23 January 2015

TV: Benidorm 7.4


After the dip in quality last week, this fourth episode of seven showed something of a return to form. It's a prerequisite of the format that each episode deals with the fallout of the last, but here it was even more apparent than normal.

The main plots dealt with in this episode concerned Joyce and Liam, but Clive and the gang, The Oracle and Glynn and Jacqueline all got their fair share too. The most directorial emphasis was placed on the arrival of Liam's mother, hoping to coax him back to Britain with the offer of a good wage and livelihood. I was really pleased he turned it down not because I am especially fond of Liam as a character, but because of the message the show promotes that Noreen - of all people - made explicit. "If you're doing what makes you happy and you're not hurting anyone else," she crowed, "then I don't see the problem." This is a sentiment I personally share and it was really nice to see it written so large. The fact that, independently, Les also declined her offer of £10,000 to get him to convince his son was also a satisfying resolution.

It was revealed tonight that Kenneth had injected Joyce with a rabies vaccine last week, learned via a comical scene in the Chinese restaurant where Liam bought what he thought was botox. Mr Wu was well-pitched in my opinion. That kind of comedy, as opposed to Benidorm's usual vocabulary of sarcasm, misunderstanding and double entendres, can often fall flat on their face, but I thought it toed the line well. It helps that it was the deadpan Kenneth that he was playing off. Before too long, and following a quick visit from the vet, Joyce is soon back on her feet and bouncing off the walls. Some of the most interesting material this episode presented was in placing Mateo as the acting manager, and once again Jake Canuso stands out as the star of the show. Could this perhaps be a foreshadowing of a more permanent line-up destined for Series 8?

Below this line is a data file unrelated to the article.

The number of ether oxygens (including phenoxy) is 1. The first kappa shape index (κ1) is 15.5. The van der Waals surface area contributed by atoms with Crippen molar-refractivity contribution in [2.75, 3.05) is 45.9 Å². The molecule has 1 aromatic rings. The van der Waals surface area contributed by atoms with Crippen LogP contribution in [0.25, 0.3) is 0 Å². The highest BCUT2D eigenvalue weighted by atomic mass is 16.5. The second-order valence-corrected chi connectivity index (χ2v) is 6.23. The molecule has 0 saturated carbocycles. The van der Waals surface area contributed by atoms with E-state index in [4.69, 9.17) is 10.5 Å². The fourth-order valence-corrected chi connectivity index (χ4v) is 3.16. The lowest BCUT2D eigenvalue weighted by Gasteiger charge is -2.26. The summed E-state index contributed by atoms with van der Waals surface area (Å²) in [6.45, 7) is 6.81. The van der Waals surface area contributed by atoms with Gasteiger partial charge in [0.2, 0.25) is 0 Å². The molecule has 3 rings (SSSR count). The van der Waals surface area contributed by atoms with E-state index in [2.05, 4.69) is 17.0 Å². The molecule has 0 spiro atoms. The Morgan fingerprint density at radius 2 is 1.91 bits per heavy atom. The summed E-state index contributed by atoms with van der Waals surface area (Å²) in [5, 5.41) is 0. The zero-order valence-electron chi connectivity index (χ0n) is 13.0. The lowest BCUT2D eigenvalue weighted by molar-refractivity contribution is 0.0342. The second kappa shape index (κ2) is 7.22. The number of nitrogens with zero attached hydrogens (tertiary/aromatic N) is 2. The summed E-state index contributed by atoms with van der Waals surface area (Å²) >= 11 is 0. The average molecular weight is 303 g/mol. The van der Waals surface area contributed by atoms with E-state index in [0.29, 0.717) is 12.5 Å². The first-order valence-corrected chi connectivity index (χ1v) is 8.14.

The other characters' scenes were enjoyable but passable to be honest. Jacqueline just isn't the same without Donald, and the result of her being better than Glynn at the game wasn't a huge surprise. The developing relationship between Geoff and Terri was, again, interesting enough, but nothing to really get excited about - yet. Clive and Tiger were pretty much just there this week, not given anything notable beyond a few clever quips to occupy them. They're a great pairing, so hopefully they'll get more to do in the second half of the series.

Despite being an enjoyable episode, I can't help but feel there's still something of a hole in the wake of the Garveys' departure. That will be partly remedied next week though by the first appearance of Chantelle, Michael's older sister, in four years. There's sure to be fireworks, so don't miss it!



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